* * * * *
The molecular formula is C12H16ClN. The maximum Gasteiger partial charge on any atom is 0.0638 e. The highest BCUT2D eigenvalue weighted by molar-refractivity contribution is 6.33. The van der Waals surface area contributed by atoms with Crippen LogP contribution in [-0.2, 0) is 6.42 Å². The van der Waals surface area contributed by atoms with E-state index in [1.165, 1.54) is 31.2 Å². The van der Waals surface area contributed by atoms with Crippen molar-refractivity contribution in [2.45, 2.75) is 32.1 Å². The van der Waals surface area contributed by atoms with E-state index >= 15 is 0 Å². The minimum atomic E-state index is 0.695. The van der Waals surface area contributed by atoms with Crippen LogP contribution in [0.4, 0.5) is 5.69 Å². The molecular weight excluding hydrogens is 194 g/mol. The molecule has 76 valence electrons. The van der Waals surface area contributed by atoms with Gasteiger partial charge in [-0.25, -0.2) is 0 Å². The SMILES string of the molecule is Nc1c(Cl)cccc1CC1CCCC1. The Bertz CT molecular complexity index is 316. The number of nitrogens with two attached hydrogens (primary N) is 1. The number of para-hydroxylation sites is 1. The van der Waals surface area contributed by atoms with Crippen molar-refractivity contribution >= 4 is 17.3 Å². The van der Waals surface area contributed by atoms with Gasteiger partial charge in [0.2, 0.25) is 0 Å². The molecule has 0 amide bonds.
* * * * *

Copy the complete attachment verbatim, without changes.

The molecular formula is C12H16ClN. The maximum Gasteiger partial charge on any atom is 0.0638 e. The highest BCUT2D eigenvalue weighted by molar-refractivity contribution is 6.33. The van der Waals surface area contributed by atoms with Crippen LogP contribution in [-0.2, 0) is 6.42 Å². The van der Waals surface area contributed by atoms with E-state index in [1.165, 1.54) is 31.2 Å². The van der Waals surface area contributed by atoms with Crippen molar-refractivity contribution in [2.45, 2.75) is 32.1 Å². The van der Waals surface area contributed by atoms with E-state index >= 15 is 0 Å². The minimum atomic E-state index is 0.695. The van der Waals surface area contributed by atoms with Crippen LogP contribution in [0.4, 0.5) is 5.69 Å². The molecular weight excluding hydrogens is 194 g/mol. The molecule has 76 valence electrons. The van der Waals surface area contributed by atoms with Gasteiger partial charge in [-0.25, -0.2) is 0 Å². The SMILES string of the molecule is Nc1c(Cl)cccc1CC1CCCC1. The Bertz CT molecular complexity index is 316. The number of nitrogens with two attached hydrogens (primary N) is 1. The number of para-hydroxylation sites is 1. The van der Waals surface area contributed by atoms with Crippen molar-refractivity contribution >= 4 is 17.3 Å². The van der Waals surface area contributed by atoms with Gasteiger partial charge in [0.2, 0.25) is 0 Å². The molecule has 0 amide bonds.